NEW YORK (Reuters) - A federal appeals court revived former U.S. vice presidential candidate Sarah Palin’s defamation lawsuit against the New York Times, over an editorial that she said maliciously linked her to the 2011 mass shooting that seriously wounded Representative Gabrielle Giffords.
In a 3-0 decision on Tuesday, the 2nd U.S. Circuit Court of Appeals in Manhattan said the judge who dismissed Palin’s case ran afoul of federal rules designed to ensure fairness by first hearing testimony from Times editorial page editor James Bennet, and accepting it as credible.
Circuit Judge John Walker also said Palin had plausibly alleged that the Times defamed her, though she still bore the “high” burden of showing on the merits that the newspaper acted with “actual malice” toward her.
“We are disappointed in the decision and intend to continue to defend the action vigorously,” Times spokeswoman Danielle Rhoades Ha said in an email.
“This is-and has always been-a case about media accountability,” Palin’s lawyer Libby Locke said in an email. “We are pleased with the court’s decision, and we look forward to starting discovery and ultimately proceeding to trial.”
Palin, 55, was Republican presidential candidate John McCain’s running mate in 2008, and Alaska’s governor from 2006 to 2009.
The lawsuit arose from a June 14, 2017 editorial discussing that day’s shooting at an Alexandria, Virginia baseball field that injured four people, including Republican Representative Steve Scalise.
That editorial said Palin’s political action committee had circulated a map that put Giffords and 19 other Democrats under “stylized crosshairs” before the January 2011 shooting in Arizona by Jared Lee Loughner that wounded the congresswoman, and killed six people.
The Times later corrected the editorial, saying there was no link between “political rhetoric” and the Giffords shooting, and that the map depicted electoral districts, not specific Democratic lawmakers.
In his August 2017 dismissal, U.S. District Judge Jed Rakoff said the editorial “included a few factual inaccuracies somewhat pertaining to Mrs. Palin that are very rapidly corrected. Negligence this may be; but defamation of a public figure it plainly is not.”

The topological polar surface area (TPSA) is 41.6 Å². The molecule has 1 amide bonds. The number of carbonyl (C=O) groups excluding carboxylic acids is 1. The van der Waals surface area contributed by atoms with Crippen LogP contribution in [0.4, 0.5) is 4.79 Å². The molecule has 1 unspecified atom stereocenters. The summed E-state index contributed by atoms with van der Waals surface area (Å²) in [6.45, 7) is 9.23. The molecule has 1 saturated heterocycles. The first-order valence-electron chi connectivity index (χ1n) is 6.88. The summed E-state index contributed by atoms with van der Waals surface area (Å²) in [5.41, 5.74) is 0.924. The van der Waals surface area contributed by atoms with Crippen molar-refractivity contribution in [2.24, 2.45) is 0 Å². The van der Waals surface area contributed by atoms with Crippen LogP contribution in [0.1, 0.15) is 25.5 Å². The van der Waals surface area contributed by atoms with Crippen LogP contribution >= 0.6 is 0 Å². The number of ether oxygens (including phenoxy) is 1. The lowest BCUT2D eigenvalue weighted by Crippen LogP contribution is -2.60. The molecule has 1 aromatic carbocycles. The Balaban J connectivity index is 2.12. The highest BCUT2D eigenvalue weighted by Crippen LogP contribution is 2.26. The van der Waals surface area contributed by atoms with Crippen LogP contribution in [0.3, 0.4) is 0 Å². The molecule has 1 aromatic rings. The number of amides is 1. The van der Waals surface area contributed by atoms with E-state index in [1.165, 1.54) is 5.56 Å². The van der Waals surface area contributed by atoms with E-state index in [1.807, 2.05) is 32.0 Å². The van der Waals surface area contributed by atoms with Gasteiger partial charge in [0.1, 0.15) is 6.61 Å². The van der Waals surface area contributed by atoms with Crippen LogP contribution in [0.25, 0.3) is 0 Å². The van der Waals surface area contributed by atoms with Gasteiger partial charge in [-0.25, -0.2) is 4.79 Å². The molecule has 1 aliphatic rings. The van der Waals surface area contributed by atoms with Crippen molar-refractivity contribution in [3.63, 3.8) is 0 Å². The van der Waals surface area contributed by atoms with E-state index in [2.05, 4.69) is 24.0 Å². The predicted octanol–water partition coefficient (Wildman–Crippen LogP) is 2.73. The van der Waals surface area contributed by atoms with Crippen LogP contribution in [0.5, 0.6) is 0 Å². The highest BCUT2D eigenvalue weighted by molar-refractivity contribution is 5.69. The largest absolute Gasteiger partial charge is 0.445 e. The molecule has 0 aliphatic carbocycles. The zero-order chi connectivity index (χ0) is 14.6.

But in Tuesday’s decision, Walker said Rakoff had improperly relied on testimony from Bennet, who wrote the editorial, at an unusual evidentiary hearing.
Bennet said he had not intended to blame Palin for the 2011 shooting, nor had he closely reviewed coverage at the Times and The Atlantic that showed no connection between her and Loughner, but was simply making a point about the political environment. Bennet had been the Atlantic’s editor-in-chief.
Walker said, however, Rakoff should have relied solely on legal papers when deciding whether Palin could establish actual malice, rather than let Bennet testify at a hearing that ran “headlong” into federal court rules.
“The district court’s crediting his testimony impermissibly anchored the district court’s own negative view of the plausibility of Palin’s allegations,” he wrote.
Walker also rejected the Times’ view that Palin at most showed that Bennet made an unintended mistake, saying she plausibly alleged that Bennet might have been “reckless” in failing to first reacquaint himself with the Atlantic articles.
The judge also said the Times’ decision to swiftly correct the editorial after a social media backlash suggested that readers might have “perceived” the false statements about Palin as based on fact.
The case is Palin v New York Times Co, 2nd U.S. Circuit Court of Appeals, No. 17-3801.
Reporting by Jonathan Stempel in New York; Editing by Bernadette Baum, Steve Orlofsky and Susan Thomas
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